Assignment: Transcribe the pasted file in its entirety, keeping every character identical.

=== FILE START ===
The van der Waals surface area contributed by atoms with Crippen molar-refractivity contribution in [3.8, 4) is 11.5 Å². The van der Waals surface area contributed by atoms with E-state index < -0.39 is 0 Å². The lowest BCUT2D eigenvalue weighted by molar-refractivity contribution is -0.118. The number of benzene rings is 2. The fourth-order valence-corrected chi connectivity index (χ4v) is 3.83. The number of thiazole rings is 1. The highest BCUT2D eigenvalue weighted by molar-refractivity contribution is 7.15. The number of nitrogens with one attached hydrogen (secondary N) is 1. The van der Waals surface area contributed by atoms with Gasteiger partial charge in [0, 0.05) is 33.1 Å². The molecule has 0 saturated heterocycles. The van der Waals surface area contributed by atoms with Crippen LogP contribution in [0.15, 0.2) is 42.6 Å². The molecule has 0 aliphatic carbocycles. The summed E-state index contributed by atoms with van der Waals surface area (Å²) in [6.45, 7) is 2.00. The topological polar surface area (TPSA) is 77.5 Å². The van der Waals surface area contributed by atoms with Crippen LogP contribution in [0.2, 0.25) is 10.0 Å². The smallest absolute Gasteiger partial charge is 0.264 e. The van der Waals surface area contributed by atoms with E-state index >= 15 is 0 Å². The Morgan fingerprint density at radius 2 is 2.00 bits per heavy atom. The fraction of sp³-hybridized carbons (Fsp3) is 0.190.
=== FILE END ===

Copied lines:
The van der Waals surface area contributed by atoms with Crippen molar-refractivity contribution in [3.8, 4) is 11.5 Å². The van der Waals surface area contributed by atoms with E-state index < -0.39 is 0 Å². The lowest BCUT2D eigenvalue weighted by molar-refractivity contribution is -0.118. The number of benzene rings is 2. The fourth-order valence-corrected chi connectivity index (χ4v) is 3.83. The number of thiazole rings is 1. The highest BCUT2D eigenvalue weighted by molar-refractivity contribution is 7.15. The number of nitrogens with one attached hydrogen (secondary N) is 1. The van der Waals surface area contributed by atoms with Gasteiger partial charge in [0, 0.05) is 33.1 Å². The molecule has 0 saturated heterocycles. The van der Waals surface area contributed by atoms with Crippen LogP contribution in [0.15, 0.2) is 42.6 Å². The molecule has 0 aliphatic carbocycles. The summed E-state index contributed by atoms with van der Waals surface area (Å²) in [6.45, 7) is 2.00. The topological polar surface area (TPSA) is 77.5 Å². The van der Waals surface area contributed by atoms with Crippen LogP contribution in [0.2, 0.25) is 10.0 Å². The smallest absolute Gasteiger partial charge is 0.264 e. The van der Waals surface area contributed by atoms with E-state index >= 15 is 0 Å². The Morgan fingerprint density at radius 2 is 2.00 bits per heavy atom. The fraction of sp³-hybridized carbons (Fsp3) is 0.190.